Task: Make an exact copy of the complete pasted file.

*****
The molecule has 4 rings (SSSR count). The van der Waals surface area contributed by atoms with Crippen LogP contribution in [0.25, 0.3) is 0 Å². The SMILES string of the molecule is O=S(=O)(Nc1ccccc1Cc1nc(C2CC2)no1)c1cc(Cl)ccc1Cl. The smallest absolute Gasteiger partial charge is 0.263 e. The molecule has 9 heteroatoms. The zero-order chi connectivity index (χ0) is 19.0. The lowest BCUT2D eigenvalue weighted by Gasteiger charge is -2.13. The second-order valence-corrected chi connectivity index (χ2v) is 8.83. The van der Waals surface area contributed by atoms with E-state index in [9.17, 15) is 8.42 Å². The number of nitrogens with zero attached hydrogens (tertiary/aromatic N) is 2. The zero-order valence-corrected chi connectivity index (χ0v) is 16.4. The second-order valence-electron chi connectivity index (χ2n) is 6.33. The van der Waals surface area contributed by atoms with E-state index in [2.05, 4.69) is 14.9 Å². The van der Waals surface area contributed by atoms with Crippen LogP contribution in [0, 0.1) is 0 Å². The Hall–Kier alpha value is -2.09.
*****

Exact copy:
The molecule has 4 rings (SSSR count). The van der Waals surface area contributed by atoms with Crippen LogP contribution in [0.25, 0.3) is 0 Å². The SMILES string of the molecule is O=S(=O)(Nc1ccccc1Cc1nc(C2CC2)no1)c1cc(Cl)ccc1Cl. The smallest absolute Gasteiger partial charge is 0.263 e. The molecule has 9 heteroatoms. The zero-order chi connectivity index (χ0) is 19.0. The lowest BCUT2D eigenvalue weighted by Gasteiger charge is -2.13. The second-order valence-corrected chi connectivity index (χ2v) is 8.83. The van der Waals surface area contributed by atoms with E-state index in [9.17, 15) is 8.42 Å². The number of nitrogens with zero attached hydrogens (tertiary/aromatic N) is 2. The zero-order valence-corrected chi connectivity index (χ0v) is 16.4. The second-order valence-electron chi connectivity index (χ2n) is 6.33. The van der Waals surface area contributed by atoms with E-state index in [2.05, 4.69) is 14.9 Å². The van der Waals surface area contributed by atoms with Crippen LogP contribution in [0, 0.1) is 0 Å². The Hall–Kier alpha value is -2.09.